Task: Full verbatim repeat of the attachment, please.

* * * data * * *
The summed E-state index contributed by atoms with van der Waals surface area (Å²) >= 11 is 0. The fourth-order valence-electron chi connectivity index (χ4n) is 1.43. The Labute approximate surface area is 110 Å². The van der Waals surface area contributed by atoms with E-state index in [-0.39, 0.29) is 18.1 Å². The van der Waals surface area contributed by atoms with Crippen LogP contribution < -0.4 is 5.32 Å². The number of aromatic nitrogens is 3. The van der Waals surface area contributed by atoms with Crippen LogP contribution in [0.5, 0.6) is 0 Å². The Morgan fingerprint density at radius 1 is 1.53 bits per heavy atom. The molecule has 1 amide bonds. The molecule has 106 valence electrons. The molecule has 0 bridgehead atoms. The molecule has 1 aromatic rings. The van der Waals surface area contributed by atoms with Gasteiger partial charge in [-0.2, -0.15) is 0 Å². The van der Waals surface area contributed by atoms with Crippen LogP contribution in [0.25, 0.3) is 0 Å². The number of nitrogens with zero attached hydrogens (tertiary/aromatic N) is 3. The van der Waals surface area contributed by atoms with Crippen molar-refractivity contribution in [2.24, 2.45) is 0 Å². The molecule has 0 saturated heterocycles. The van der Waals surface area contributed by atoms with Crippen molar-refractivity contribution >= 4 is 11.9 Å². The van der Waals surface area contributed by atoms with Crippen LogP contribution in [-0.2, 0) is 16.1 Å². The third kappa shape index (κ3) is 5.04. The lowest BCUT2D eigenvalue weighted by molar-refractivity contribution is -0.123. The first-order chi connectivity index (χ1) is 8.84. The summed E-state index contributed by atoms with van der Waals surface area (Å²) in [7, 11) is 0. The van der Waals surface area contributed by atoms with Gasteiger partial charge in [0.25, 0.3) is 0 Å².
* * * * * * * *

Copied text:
The summed E-state index contributed by atoms with van der Waals surface area (Å²) >= 11 is 0. The fourth-order valence-electron chi connectivity index (χ4n) is 1.43. The Labute approximate surface area is 110 Å². The van der Waals surface area contributed by atoms with E-state index in [-0.39, 0.29) is 18.1 Å². The van der Waals surface area contributed by atoms with Crippen LogP contribution < -0.4 is 5.32 Å². The number of aromatic nitrogens is 3. The van der Waals surface area contributed by atoms with Crippen LogP contribution in [0.5, 0.6) is 0 Å². The Morgan fingerprint density at radius 1 is 1.53 bits per heavy atom. The molecule has 1 amide bonds. The molecule has 106 valence electrons. The molecule has 0 bridgehead atoms. The molecule has 1 aromatic rings. The van der Waals surface area contributed by atoms with Gasteiger partial charge in [-0.2, -0.15) is 0 Å². The van der Waals surface area contributed by atoms with Crippen LogP contribution in [0.25, 0.3) is 0 Å². The number of nitrogens with zero attached hydrogens (tertiary/aromatic N) is 3. The van der Waals surface area contributed by atoms with Crippen molar-refractivity contribution in [2.24, 2.45) is 0 Å². The molecule has 0 saturated heterocycles. The van der Waals surface area contributed by atoms with Crippen molar-refractivity contribution >= 4 is 11.9 Å². The van der Waals surface area contributed by atoms with Crippen LogP contribution in [-0.2, 0) is 16.1 Å². The third kappa shape index (κ3) is 5.04. The lowest BCUT2D eigenvalue weighted by molar-refractivity contribution is -0.123. The first-order chi connectivity index (χ1) is 8.84. The summed E-state index contributed by atoms with van der Waals surface area (Å²) in [7, 11) is 0. The van der Waals surface area contributed by atoms with Gasteiger partial charge in [0.25, 0.3) is 0 Å².